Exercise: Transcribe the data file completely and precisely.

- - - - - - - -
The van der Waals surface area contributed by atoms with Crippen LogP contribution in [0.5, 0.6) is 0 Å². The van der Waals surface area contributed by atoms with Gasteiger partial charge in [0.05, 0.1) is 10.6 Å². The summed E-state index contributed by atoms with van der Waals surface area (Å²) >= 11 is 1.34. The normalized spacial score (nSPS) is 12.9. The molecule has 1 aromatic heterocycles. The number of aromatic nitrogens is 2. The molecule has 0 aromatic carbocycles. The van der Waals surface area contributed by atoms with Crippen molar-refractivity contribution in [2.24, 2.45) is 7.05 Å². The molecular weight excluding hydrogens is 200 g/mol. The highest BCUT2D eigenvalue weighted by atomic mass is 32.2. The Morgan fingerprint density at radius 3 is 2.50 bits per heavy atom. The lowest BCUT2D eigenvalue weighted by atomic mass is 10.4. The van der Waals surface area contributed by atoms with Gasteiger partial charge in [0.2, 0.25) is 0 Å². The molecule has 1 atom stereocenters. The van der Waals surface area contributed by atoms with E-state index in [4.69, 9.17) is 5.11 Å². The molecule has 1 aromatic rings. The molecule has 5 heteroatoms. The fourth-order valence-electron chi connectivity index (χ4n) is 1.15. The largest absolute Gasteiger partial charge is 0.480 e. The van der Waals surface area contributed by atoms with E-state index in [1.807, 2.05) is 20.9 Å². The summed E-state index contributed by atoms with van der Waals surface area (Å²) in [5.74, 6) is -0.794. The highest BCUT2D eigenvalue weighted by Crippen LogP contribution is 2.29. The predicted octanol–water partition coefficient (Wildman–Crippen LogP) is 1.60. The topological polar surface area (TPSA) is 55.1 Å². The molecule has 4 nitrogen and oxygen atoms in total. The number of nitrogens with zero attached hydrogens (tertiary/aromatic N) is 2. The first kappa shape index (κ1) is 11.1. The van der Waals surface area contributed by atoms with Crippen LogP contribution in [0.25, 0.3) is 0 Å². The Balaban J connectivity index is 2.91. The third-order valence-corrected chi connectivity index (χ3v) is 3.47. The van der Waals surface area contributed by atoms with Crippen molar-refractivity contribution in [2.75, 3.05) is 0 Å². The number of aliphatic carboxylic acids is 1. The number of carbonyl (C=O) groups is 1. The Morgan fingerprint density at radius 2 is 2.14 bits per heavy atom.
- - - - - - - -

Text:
The van der Waals surface area contributed by atoms with Crippen LogP contribution in [0.5, 0.6) is 0 Å². The van der Waals surface area contributed by atoms with Gasteiger partial charge in [0.05, 0.1) is 10.6 Å². The summed E-state index contributed by atoms with van der Waals surface area (Å²) >= 11 is 1.34. The normalized spacial score (nSPS) is 12.9. The molecule has 1 aromatic heterocycles. The number of aromatic nitrogens is 2. The molecule has 0 aromatic carbocycles. The van der Waals surface area contributed by atoms with Crippen molar-refractivity contribution in [2.24, 2.45) is 7.05 Å². The molecular weight excluding hydrogens is 200 g/mol. The highest BCUT2D eigenvalue weighted by atomic mass is 32.2. The Morgan fingerprint density at radius 3 is 2.50 bits per heavy atom. The lowest BCUT2D eigenvalue weighted by atomic mass is 10.4. The van der Waals surface area contributed by atoms with Gasteiger partial charge in [0.2, 0.25) is 0 Å². The molecule has 1 atom stereocenters. The van der Waals surface area contributed by atoms with E-state index in [4.69, 9.17) is 5.11 Å². The molecule has 1 aromatic rings. The molecule has 5 heteroatoms. The fourth-order valence-electron chi connectivity index (χ4n) is 1.15. The largest absolute Gasteiger partial charge is 0.480 e. The van der Waals surface area contributed by atoms with E-state index in [1.807, 2.05) is 20.9 Å². The summed E-state index contributed by atoms with van der Waals surface area (Å²) in [5.74, 6) is -0.794. The highest BCUT2D eigenvalue weighted by Crippen LogP contribution is 2.29. The predicted octanol–water partition coefficient (Wildman–Crippen LogP) is 1.60. The topological polar surface area (TPSA) is 55.1 Å². The molecule has 4 nitrogen and oxygen atoms in total. The number of nitrogens with zero attached hydrogens (tertiary/aromatic N) is 2. The first kappa shape index (κ1) is 11.1. The van der Waals surface area contributed by atoms with Crippen LogP contribution in [0.25, 0.3) is 0 Å². The Balaban J connectivity index is 2.91. The third-order valence-corrected chi connectivity index (χ3v) is 3.47. The van der Waals surface area contributed by atoms with Crippen molar-refractivity contribution in [2.75, 3.05) is 0 Å². The number of aliphatic carboxylic acids is 1. The number of carbonyl (C=O) groups is 1. The Morgan fingerprint density at radius 2 is 2.14 bits per heavy atom.